Based on Occupational Safety and Health Administration (OSHA) estimates, about 1,000 construction workers lose their lives each year due to a fatal construction accident. To put that number into perspective, almost three construction workers lose their lives each day at jobsites across the country. In fact, construction site fatalities account for about 20% of all worker deaths in the private sector.
After the death of a construction worker, family members are left wondering what they can do to seek justice and compensation if anything at all. Do they have the option to file a wrongful death claim? Or do they have to go through workers’ compensation plans? The answer lies in how the decedent was classified while working.
When to Use Workers’ Compensation Benefits
In this blog, we will focus on how Georgia handles fatal construction accident cases in particular. If a construction site worker was classified as an employee, then they likely have workers’ compensation coverage. Georgia requires any business with at least three part-time or full-time employees to purchase workers’ compensation insurance and provide it to their employees. Even employees on their first day of work should be covered by workers’ compensation benefits.
Georgia also describes workers’ compensation as a benefit to be paid to an employee due to a work-related illness or injury, or to the surviving family of an employee who passed away due to a work-related accident or illness. With this said, the family of a construction worker covered by workers’ compensation can file what is known as a death claim.
When a Wrongful Death Claim is Required
Being considered an employee as a construction worker in Georgia can be somewhat uncommon. On many jobsites, work is completed by independent contractors who are hired through a construction firm and assigned a task. They are only expected to work as long as the jobsite is active and more work needs to be done.
While the flexibility of being an independent contractor can be appreciated, it comes with the downside of not being covered by workers’ compensation provided through an employer. However, not being able to file a death claim through workers’ compensation does not mean that there are no remaining legal options for the decedent’s surviving family members. In lieu of workers’ comp, civil claims can be filed.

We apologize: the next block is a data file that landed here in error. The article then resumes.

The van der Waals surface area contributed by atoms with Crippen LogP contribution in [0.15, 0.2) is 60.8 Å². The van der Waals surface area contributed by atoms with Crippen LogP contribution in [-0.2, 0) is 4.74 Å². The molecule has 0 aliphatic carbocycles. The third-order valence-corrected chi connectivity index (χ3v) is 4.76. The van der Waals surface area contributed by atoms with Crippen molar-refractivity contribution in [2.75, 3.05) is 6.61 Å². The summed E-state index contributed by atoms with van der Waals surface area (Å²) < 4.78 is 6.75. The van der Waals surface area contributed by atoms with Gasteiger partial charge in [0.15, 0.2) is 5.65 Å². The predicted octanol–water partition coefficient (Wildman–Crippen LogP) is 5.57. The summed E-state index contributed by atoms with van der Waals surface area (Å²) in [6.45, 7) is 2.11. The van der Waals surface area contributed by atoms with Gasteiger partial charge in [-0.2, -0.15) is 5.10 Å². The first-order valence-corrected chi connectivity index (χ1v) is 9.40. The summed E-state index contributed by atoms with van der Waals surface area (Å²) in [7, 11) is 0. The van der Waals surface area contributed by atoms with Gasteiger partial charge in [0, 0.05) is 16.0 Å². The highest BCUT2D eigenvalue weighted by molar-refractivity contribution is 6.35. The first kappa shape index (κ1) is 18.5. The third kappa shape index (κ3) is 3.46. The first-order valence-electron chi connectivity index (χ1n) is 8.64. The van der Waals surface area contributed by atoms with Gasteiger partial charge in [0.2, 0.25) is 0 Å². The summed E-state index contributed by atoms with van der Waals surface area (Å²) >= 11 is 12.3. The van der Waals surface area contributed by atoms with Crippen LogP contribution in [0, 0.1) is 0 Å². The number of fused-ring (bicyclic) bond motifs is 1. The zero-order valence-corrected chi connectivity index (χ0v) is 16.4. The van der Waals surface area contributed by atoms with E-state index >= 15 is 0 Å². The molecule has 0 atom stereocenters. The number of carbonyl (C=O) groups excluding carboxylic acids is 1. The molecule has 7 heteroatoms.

In particular, the surviving family members of a deceased construction worker can file a wrongful death claim against the construction company that staffed them. Wrongful death claims, like other injury claims, depend on the presence of negligence carried out by the defendant. That is to say, the claim will state that the construction company did something wrong that caused or contributed to the construction worker’s death.
Examples of construction company negligence include:
- Failing to provide mandatory safety equipment
- Failing to hire trained professionals for each project
- Failing to enforce safety protocols, such as the proper construction of scaffolding
If the construction company’s negligence can be successfully argued, then the plaintiff may be offered a settlement amount to end the claim before it goes to court. If the company does not want to budge and rejects its liability for the fatal construction accident, then the claim can become a lawsuit and go to trial for a jury verdict and/or award. Although the litigation process is more in-depth and can be more stressful than relying on workers’ compensation coverage, the payout is often better for plaintiffs whose cases succeed.
Do you have questions about what you can do after a loved one lost their life on a construction site in Georgia? Call 404-566-9460 to connect with Pratt Clay, LLC in Atlanta. Our attorneys can help you understand your legal options, and we may even be able to offer our representation if you need to file a claim or lawsuit.